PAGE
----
Weta Workshop is a special effects and prop company based outside of Wellington. They create sets, armour, weapons, creatures, and miniatures for movies like the LOTR trilogy, The Hobbit trilogy, Avatar, District 9, Mad Max, The Chronicles of Narnia, etc. We did a tour of the studio and saw tons of props from these films and learned about their production process.
While at Weta we also did a tour of the studios for a new show they’re doing called Thunderbirds Are Go. We had never heard of this show (or the original that it’s based on) but it was pretty fascinating. The entire show is done using miniature sets comprised of recycled household items (like washing machines, spatulas, plastic juicers, etc) with CGI characters. We saw the sets they use each episodes (like the characters homes and spaceships) and also saw a few sets for episodes they haven’t filmed yet.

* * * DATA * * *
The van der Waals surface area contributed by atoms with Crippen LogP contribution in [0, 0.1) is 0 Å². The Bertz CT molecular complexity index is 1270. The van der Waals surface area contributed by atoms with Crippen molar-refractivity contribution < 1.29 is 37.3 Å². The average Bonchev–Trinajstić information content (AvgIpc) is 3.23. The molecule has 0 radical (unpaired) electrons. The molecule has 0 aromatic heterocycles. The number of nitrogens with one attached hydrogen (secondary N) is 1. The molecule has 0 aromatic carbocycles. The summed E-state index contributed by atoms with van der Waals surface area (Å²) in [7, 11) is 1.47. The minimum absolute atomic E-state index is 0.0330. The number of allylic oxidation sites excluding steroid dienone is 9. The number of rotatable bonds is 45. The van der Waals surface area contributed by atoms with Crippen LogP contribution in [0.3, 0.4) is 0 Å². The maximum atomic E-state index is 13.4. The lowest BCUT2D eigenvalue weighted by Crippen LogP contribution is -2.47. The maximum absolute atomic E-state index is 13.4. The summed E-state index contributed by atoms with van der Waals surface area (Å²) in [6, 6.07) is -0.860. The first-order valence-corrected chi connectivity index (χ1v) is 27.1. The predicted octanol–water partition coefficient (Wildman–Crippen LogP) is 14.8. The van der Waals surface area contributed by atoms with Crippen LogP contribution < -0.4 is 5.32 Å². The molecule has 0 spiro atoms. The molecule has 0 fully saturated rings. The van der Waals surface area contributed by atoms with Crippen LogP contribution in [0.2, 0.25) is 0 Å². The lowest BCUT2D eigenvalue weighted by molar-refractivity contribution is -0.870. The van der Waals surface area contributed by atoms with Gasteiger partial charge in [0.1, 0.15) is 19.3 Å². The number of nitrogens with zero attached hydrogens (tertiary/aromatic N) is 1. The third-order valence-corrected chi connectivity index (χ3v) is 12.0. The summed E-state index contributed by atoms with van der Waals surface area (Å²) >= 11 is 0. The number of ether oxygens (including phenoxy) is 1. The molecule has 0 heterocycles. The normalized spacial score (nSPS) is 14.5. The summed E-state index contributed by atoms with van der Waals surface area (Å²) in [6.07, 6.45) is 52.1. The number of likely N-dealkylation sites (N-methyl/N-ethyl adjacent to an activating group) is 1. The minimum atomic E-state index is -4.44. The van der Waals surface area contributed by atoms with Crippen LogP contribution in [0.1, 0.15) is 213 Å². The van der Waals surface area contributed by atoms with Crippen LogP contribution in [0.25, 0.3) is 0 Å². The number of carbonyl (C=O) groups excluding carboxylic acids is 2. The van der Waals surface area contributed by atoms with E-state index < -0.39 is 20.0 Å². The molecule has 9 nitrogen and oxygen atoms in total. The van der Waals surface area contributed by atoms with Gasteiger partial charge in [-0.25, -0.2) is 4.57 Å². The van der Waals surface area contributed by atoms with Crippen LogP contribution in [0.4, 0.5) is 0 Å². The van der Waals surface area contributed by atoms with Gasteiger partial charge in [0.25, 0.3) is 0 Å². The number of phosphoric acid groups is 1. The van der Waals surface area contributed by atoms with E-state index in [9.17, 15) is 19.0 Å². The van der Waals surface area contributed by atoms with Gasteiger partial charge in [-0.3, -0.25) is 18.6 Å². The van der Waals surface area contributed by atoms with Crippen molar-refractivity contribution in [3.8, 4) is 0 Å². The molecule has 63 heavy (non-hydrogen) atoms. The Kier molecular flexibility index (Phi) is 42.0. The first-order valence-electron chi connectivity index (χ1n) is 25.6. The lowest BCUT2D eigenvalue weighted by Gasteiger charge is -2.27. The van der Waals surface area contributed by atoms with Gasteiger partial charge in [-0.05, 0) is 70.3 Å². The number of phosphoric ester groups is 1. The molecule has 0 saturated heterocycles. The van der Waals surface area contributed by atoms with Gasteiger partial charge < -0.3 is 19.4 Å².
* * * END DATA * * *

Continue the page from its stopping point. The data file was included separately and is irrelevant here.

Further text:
Due to copyright, etc, we couldn’t take pictures of anything at Weta but it was well worth the visit.
One rainy morning we spiked our coffee with whiskey and took a walk to Te Papa. Te Papa is NZ’s national museum and even though it isn't that big it is definitely one of the most interactive and creative museums we have been to. They have the world’s largest colossal squid on display that was found off the coast of Antartica (and a fun game where you can create your own squid), a really cool and interesting earthquake exhibit, and a new exhibit on New Zealand’s involvement at Gallipoli during WWI- something that Dennis and I didn’t really know anything about. The exhibit was done in partnership with Weta Workshop and it was just amazing. There were larger than life but incredibly realistic sculptures of several different people involved in the Gallipoli campaign and 3-D interactive maps and projections that illustrated the stories you were listening to. There were models you could touch and bunkers you could go into to really get a feel for what it was like. It was really incredible.
We also went to a fancy dinner at Ortega Fish Shack, where we had NZ’s famous whitebait fritters along with two different and veryyy delicious fish dishes.
When we got back to our hostel, Dennis surprised me with a coffee tiramisu cake for my birthday!
After a few days in Wellington we said goodbye to the North Island hopped on the ferry to the South!